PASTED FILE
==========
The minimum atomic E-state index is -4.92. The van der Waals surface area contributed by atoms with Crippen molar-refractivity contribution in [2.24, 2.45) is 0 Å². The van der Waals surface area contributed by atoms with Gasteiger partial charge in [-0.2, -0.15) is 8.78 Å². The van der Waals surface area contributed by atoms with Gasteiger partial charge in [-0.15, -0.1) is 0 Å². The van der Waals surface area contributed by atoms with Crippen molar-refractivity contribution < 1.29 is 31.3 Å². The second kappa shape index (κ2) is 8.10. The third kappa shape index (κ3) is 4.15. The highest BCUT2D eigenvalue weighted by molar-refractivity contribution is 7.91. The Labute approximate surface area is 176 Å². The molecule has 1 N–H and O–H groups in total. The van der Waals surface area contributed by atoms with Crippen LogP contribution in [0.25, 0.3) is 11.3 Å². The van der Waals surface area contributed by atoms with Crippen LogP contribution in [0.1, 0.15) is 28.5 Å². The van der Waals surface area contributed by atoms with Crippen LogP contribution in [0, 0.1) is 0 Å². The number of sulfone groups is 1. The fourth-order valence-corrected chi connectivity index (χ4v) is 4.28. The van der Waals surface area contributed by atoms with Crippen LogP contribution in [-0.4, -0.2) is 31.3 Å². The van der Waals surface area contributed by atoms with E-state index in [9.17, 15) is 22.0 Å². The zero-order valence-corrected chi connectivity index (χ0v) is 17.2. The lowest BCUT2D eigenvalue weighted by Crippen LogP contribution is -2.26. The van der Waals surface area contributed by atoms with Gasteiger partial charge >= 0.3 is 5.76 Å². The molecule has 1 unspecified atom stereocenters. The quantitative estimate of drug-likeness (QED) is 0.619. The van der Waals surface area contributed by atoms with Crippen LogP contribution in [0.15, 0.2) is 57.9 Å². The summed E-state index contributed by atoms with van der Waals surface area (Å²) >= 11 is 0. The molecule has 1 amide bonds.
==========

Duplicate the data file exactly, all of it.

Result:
The minimum atomic E-state index is -4.92. The van der Waals surface area contributed by atoms with Crippen molar-refractivity contribution in [2.24, 2.45) is 0 Å². The van der Waals surface area contributed by atoms with Gasteiger partial charge in [-0.2, -0.15) is 8.78 Å². The van der Waals surface area contributed by atoms with Gasteiger partial charge in [-0.15, -0.1) is 0 Å². The van der Waals surface area contributed by atoms with Crippen molar-refractivity contribution < 1.29 is 31.3 Å². The second kappa shape index (κ2) is 8.10. The third kappa shape index (κ3) is 4.15. The highest BCUT2D eigenvalue weighted by molar-refractivity contribution is 7.91. The Labute approximate surface area is 176 Å². The molecule has 1 N–H and O–H groups in total. The van der Waals surface area contributed by atoms with Crippen LogP contribution in [0.25, 0.3) is 11.3 Å². The van der Waals surface area contributed by atoms with Crippen LogP contribution in [0.1, 0.15) is 28.5 Å². The van der Waals surface area contributed by atoms with Crippen LogP contribution in [0, 0.1) is 0 Å². The number of sulfone groups is 1. The fourth-order valence-corrected chi connectivity index (χ4v) is 4.28. The van der Waals surface area contributed by atoms with Crippen LogP contribution in [-0.4, -0.2) is 31.3 Å². The van der Waals surface area contributed by atoms with E-state index in [9.17, 15) is 22.0 Å². The zero-order valence-corrected chi connectivity index (χ0v) is 17.2. The lowest BCUT2D eigenvalue weighted by Crippen LogP contribution is -2.26. The van der Waals surface area contributed by atoms with Gasteiger partial charge >= 0.3 is 5.76 Å². The molecule has 1 unspecified atom stereocenters. The quantitative estimate of drug-likeness (QED) is 0.619. The van der Waals surface area contributed by atoms with Crippen LogP contribution in [0.15, 0.2) is 57.9 Å². The summed E-state index contributed by atoms with van der Waals surface area (Å²) >= 11 is 0. The molecule has 1 amide bonds.